4,000 people across the UK will be chosen to give away a shelf of books chosen for the million-book giveaway on 5 March 2011. The list of 25 selected titles will be announced on 2 December and published at hayfestival.org. Come on along to discuss the selection with writers taking part in the weekend’s events: Festival Bookseller Di Blunt, Hay Librarian Jayne Evans, and the Telegraph’s Books Editor Gaby Wood. One audience member will be elected as the Hay nominee Book Champion. Mulled wine will aid the discussions...

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Cesar Mallorquí, Gonzalo Moure y Antonio Orlando Rodríguez en conversación con María Fernanda Paz Castillo

El auge de los betsellers para jóvenes.

Cartagena 2014, 
Vivimos el auge de los bestsellers para jóvenes: nunca antes en español se había publicado semejante cantidad de obras, en su mayoría traducciones de obras anglosajonas, que marcan los gustos y mucho del tiempo libre de nuestros lectores. Algunas de estas obras, además, cuentan con su versión cinematográfica. ¿Qué diferencia un bestseller para jóvenes de una obra literaria? ¿Lo uno y lo otro busca formar algún tipo de lector? La editora María Fernanda Paz Castillo conversará sobre este tema con los escritores españoles Cesar Mallorquí y Gonzalo Moure y el cubano Antonio Orlando Rodríguez. Con el apoyo de Acción Cultural Española

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Bettany Hughes, Jon Lee Anderson, David Olusoga and Paul Dolan

The Aftermaths

Hay Festival 2019, 

The polarised intensity of Brexit can seem like a very British civil war. What might healing and reconciliation look like? What can we learn from the past, and from present examples? Classicist Bettany Hughes reflects on her 2014 documentary series What’s The Point of Forgiveness? and takes a long view of ancient historical paths to peace. War correspondent Jon Lee Anderson discusses the political wrangling of peace terms and treaties he’s witnessed, the amnesties and the long recovery from totalitarian oppressions. Olusoga is an historian and author of Black and British: A Forgotten History. Paul Dolan is Professor in Behavioural Science at the LSE, where he works on measures of happiness and subjective wellbeing that can be used in policy and by individuals looking to be happier.

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Claire Tomalin

Mrs. Jordan's Profession

Hay Festival 1995, 
Tomalin's books about Mary Wollstonecraft, Katharine Mansfield and Nelly Ternan have established her as Britain's foremost living biographer. At the end of the C18th Dora Jordan, the subject of her new book, was the greatest comic actress the theatre had known, adored by public and high society alike. She became the consort of the future king William IV, lived with him in domestic happiness, and bore him ten children. She died alone, in obscurity, and when a biography of William IV was published in 1884, her name did not even appear in it. What happened?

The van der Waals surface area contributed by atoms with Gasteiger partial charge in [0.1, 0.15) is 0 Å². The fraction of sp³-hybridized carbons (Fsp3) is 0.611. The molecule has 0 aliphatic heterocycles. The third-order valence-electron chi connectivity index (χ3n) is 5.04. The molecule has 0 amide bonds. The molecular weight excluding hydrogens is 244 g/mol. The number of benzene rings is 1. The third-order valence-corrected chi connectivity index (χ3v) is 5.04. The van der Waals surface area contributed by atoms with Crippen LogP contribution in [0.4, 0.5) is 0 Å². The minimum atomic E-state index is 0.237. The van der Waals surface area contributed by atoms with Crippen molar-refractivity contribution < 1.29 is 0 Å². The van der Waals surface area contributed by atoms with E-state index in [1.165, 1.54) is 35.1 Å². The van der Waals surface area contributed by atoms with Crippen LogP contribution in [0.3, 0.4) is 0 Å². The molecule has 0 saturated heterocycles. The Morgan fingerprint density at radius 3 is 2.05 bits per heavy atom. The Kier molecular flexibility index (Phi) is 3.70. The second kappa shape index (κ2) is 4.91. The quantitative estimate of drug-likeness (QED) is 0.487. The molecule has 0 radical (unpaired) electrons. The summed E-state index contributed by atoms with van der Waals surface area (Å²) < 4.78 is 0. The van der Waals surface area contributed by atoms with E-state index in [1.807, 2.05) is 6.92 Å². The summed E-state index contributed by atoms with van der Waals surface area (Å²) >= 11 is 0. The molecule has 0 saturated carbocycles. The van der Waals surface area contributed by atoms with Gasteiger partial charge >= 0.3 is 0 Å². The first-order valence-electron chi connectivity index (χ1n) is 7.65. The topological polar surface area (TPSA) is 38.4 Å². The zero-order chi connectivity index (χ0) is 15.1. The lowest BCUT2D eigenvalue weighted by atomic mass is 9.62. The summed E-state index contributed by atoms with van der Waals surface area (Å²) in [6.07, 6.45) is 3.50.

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Mary Portas

Work Like A Woman

Winter Weekend 2018, 

Mary Portas is one of the UK’s most high profile businesswomen. She transformed Harvey Nichols, runs her own consultancy, made a career in TV (Mary Queen of Shops) and advised the Government on the future of High Streets. Today she talks candidly about her life and work and about how, after years of playing the business game, she rebuilt her business on the values that mattered to her. Don’t miss her advice on how to make the way we work better. Chaired by Kitty Corrigan.

Mary Portas

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Flora Fraser

The Unruly Queen

Hay Festival 1996, 
At the tawdry heart of the Regency period lies the bitter mismatch of the Prince and Princess of Wales, their tattered marriage and long and courageous fight for justice that is the subject of Fraser's study of Caroline of Brunswick - "an admirably convincing portrayal of a woman who evidently had more sprit than sensibility" - Sunday Telegraph

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Alejandro Páez Varela en conversacion con Sergio Ramírez

Literatura de frontera. Sur y Norte.

Xalapa 2013, 
El escritor y periodista Alejandro Páez Varela divide su tiempo entre su trabajo como editor de la revista Día Siete, su labor como periodista para medios nacionales y extranjeros y su trabajo como escritor. Coautor de los libros "Los Suspirantes" (2005), "Los Amos de México" (2007) y "El reino de las moscas" (2012), presenta su primera novela en solitario, "Música para perros", la segunda novela de la trilogía sobre el norte de México. Conversará sobre la literatura de frontera con el autor Sergio Ramirez.

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Candice Brathwaite, Rebecca Schiller, Clemmie Telford, Helen Thorn and Clemency Burton-Hill

Motherhood

Hay Festival 2018,